Ten ways to make self-injecting easier

by Arthur's Place

Self-injecting is no fun, but chocolate and photos of Richard Madden really can make it a little more pleasurable!

There are a variety of arthritis medicines that can be injected – a quick look at our A-Z of arthritis medicines will tell you more – but, let’s be honest, self-injecting sounds about as much fun as a trip to a festival Portaloo on day three, wearing a white maxi-dress. It can be painful at the best of times.

Of course, it’s important to stay positive, and the good news is that self-injecting means you have more control over your symptoms with fewer trips to clinic. You can save your energy for more fun things instead, like seeing friends, baking cupcakes and heck, just about anything else is more fun, right?

But, this is Arthur’s Place, and we really wouldn’t be doing our job if we didn’t grill the professionals and scour the blogosphere on your behalf, for ways to put the joy into being a human pin cushion each week, fortnight or month, depending on your drug. Or, at least taking out some of the ouch and yuk and “oh, no, really?”. Go on, knock yourself out. In the metaphorical sense of course; unconsciousness, as tempting as it might be, is not a reliable method because it makes it really hard to get the wrappers off.

How to turn that self-injecting frown upside down (lord, did we really just write that?)

1. Don’t make it up

Don’t even think about trying to self-inject until a health professional has shown you how. Believe us, they’ve done it more times than Harry Styles has had first dates. It’s important to understand the appropriate technique, doses, timings and responses to your particular drug.

2. Love your fat bits

Rotate your injection sites, making sure new ones are at least 5cm away from the old one. Pick a site that is easy to reach, and one with a little extra fat (you see, there are upsides to not being icepick thin). Injection sites include top of the thighs or the tummy.

3. Get prepared

Get all your stuff ready before you start. It’s a right pain to have cleaned the area, pinched a fold of skin and braced yourself, only to realise the drugs are in the dog basket.

Some medicines need to be stored in the fridge. If so, they need to be out of the fridge 30 minutes before injecting, so they can reach room temperature before injecting. You’ll be advised what’s best for your medicines when you first receive them.

Remember to store your medicines and sharps bin out of reach and sight of children and animals, and lock them up if possible. Don’t keep them on a window sill.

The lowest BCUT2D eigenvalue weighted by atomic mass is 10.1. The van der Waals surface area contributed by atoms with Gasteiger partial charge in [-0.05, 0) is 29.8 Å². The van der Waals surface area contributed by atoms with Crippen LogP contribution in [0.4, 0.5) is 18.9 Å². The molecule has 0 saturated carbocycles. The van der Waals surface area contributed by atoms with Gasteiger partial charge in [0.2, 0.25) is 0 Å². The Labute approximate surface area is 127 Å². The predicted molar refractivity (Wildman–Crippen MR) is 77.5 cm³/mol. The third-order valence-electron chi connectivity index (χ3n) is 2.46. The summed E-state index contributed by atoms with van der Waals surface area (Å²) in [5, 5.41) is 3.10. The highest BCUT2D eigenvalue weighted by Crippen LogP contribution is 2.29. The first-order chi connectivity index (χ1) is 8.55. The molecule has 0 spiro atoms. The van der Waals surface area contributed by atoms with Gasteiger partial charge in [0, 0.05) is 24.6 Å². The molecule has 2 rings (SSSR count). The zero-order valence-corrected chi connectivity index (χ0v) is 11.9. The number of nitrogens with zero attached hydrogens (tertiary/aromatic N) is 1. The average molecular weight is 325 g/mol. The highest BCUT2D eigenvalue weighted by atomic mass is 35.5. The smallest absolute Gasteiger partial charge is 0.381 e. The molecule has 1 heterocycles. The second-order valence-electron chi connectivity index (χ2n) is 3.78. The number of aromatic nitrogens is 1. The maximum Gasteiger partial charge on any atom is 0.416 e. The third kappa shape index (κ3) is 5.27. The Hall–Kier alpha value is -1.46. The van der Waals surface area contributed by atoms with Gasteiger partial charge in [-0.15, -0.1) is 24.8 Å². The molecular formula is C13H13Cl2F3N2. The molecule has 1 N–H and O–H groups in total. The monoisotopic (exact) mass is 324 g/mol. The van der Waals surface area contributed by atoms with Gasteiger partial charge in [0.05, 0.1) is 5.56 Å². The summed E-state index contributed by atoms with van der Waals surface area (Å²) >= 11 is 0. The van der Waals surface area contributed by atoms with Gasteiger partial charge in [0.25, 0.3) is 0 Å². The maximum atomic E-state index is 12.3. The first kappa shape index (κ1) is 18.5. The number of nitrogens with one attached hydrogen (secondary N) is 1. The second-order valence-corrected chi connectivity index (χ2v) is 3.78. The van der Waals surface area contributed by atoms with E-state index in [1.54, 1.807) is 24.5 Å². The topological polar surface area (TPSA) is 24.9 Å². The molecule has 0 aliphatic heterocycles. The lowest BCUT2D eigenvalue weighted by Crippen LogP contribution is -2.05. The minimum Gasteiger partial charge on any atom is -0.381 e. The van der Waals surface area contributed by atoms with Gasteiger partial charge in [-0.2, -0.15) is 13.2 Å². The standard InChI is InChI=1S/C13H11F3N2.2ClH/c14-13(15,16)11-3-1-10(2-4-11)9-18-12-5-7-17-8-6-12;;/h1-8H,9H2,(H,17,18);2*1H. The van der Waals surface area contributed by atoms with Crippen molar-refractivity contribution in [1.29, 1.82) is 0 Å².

4. Sites to avoid

Do not inject into the following: scar tissue, stretch marks, wounds, abrasions, infections or at a site where you can see a blood vessel underneath (blood in the syringe means starting over afresh). Avoid them like you’d avoid sitting next to the cast of TOWIE at, well, anywhere. That Fake Bake is hell to get off your clothes.

5. Thank the Lord for Richard Madden

Stare at a photo Richard Madden, Cara Delevinge, Kermit the Frog or whoever else is floating your boat while you do it. We’re not kidding. The ensuing rush of endorphins, which reduce your perception of pain, is a Very Good Thing. Why not make it a lifesize scratch-and-sniff version?

6. Chocolate we love you

Suck a polo or bite into a favourite chocolate just as the needle goes in. It’s amazing what a bit of Dairy Milk can distract you from. Again, we’re not kidding. Hypnotherapists recommend this.

7. Ice ice, baby

Numb the area first with an ice cube or a numbing cream, though check the latter with your doctor first. Have fun numbing other body parts afterwards.

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8. Get hot and wet

Take a shower just beforehand, as the heat can help muscles relax. It seems a pretty popular suggestion on infertility messageboards, with women who are injecting daily. Maybe they’re a mucky lot.

9. Get help

We all have good and bad days, and if it’s a bad day for you, give yourself a break and call your GP to see if a practice nurse can help. If you want a friend or family member to help, you must make sure they have been properly shown how to inject by a medical professional.

Just don’t be upset with yourself, if you can’t manage it. There are plenty of better things to give yourself a hard time over, like why on earth you started playing Candy Crush Saga, for one. Whatever you do, don’t skip a dose.

10. Focus on the bigger picture

And we don’t mean that Richard Madden picture here. This time we mean keep in mind that the medication is helping you stay on top of your symptoms and get on with your life. If it helps, keep a mental checklist of stuff you want to do this week – maybe a gig night out, a trip shopping or just a better week at work* / college. It has to be worth it.
* Only kidding.

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